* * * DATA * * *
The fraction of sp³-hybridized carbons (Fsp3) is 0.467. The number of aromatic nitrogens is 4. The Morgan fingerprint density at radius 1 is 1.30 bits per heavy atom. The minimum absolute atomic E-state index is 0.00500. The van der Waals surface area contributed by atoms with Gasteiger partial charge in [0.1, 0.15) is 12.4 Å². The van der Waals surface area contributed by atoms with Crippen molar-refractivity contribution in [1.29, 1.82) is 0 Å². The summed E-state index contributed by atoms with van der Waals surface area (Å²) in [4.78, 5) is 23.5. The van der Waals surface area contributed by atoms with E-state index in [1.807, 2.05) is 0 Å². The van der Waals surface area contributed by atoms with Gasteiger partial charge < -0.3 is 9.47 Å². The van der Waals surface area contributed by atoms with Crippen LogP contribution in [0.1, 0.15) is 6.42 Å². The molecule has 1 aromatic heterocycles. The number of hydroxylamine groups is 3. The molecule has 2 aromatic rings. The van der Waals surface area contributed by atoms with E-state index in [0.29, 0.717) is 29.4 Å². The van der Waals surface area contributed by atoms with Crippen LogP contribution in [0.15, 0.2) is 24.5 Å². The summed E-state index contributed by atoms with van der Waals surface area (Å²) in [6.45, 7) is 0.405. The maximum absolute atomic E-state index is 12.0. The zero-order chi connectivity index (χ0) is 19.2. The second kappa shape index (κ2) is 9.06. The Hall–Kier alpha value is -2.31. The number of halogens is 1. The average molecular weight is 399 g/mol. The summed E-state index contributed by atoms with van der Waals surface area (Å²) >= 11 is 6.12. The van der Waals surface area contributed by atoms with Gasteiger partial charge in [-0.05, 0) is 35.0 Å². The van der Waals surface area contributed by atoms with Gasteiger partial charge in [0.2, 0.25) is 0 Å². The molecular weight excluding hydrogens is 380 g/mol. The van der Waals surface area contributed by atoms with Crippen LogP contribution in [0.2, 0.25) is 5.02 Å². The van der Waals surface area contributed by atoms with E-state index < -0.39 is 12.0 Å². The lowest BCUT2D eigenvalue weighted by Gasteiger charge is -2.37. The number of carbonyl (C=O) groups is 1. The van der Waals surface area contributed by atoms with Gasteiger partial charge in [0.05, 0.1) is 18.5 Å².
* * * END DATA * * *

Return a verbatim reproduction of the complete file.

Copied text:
The fraction of sp³-hybridized carbons (Fsp3) is 0.467. The number of aromatic nitrogens is 4. The Morgan fingerprint density at radius 1 is 1.30 bits per heavy atom. The minimum absolute atomic E-state index is 0.00500. The van der Waals surface area contributed by atoms with Gasteiger partial charge in [0.1, 0.15) is 12.4 Å². The van der Waals surface area contributed by atoms with Crippen molar-refractivity contribution in [1.29, 1.82) is 0 Å². The summed E-state index contributed by atoms with van der Waals surface area (Å²) in [4.78, 5) is 23.5. The van der Waals surface area contributed by atoms with E-state index in [1.807, 2.05) is 0 Å². The van der Waals surface area contributed by atoms with Gasteiger partial charge < -0.3 is 9.47 Å². The van der Waals surface area contributed by atoms with Crippen LogP contribution in [0.1, 0.15) is 6.42 Å². The molecule has 1 aromatic heterocycles. The number of hydroxylamine groups is 3. The molecule has 2 aromatic rings. The van der Waals surface area contributed by atoms with E-state index in [0.29, 0.717) is 29.4 Å². The van der Waals surface area contributed by atoms with Crippen LogP contribution in [0.15, 0.2) is 24.5 Å². The summed E-state index contributed by atoms with van der Waals surface area (Å²) in [6.45, 7) is 0.405. The maximum absolute atomic E-state index is 12.0. The zero-order chi connectivity index (χ0) is 19.2. The second kappa shape index (κ2) is 9.06. The Hall–Kier alpha value is -2.31. The number of halogens is 1. The average molecular weight is 399 g/mol. The summed E-state index contributed by atoms with van der Waals surface area (Å²) >= 11 is 6.12. The van der Waals surface area contributed by atoms with Gasteiger partial charge in [-0.05, 0) is 35.0 Å². The van der Waals surface area contributed by atoms with Gasteiger partial charge in [0.2, 0.25) is 0 Å². The molecular weight excluding hydrogens is 380 g/mol. The van der Waals surface area contributed by atoms with Crippen LogP contribution in [0.2, 0.25) is 5.02 Å². The van der Waals surface area contributed by atoms with E-state index < -0.39 is 12.0 Å². The lowest BCUT2D eigenvalue weighted by Gasteiger charge is -2.37. The number of carbonyl (C=O) groups is 1. The van der Waals surface area contributed by atoms with Gasteiger partial charge in [0.05, 0.1) is 18.5 Å².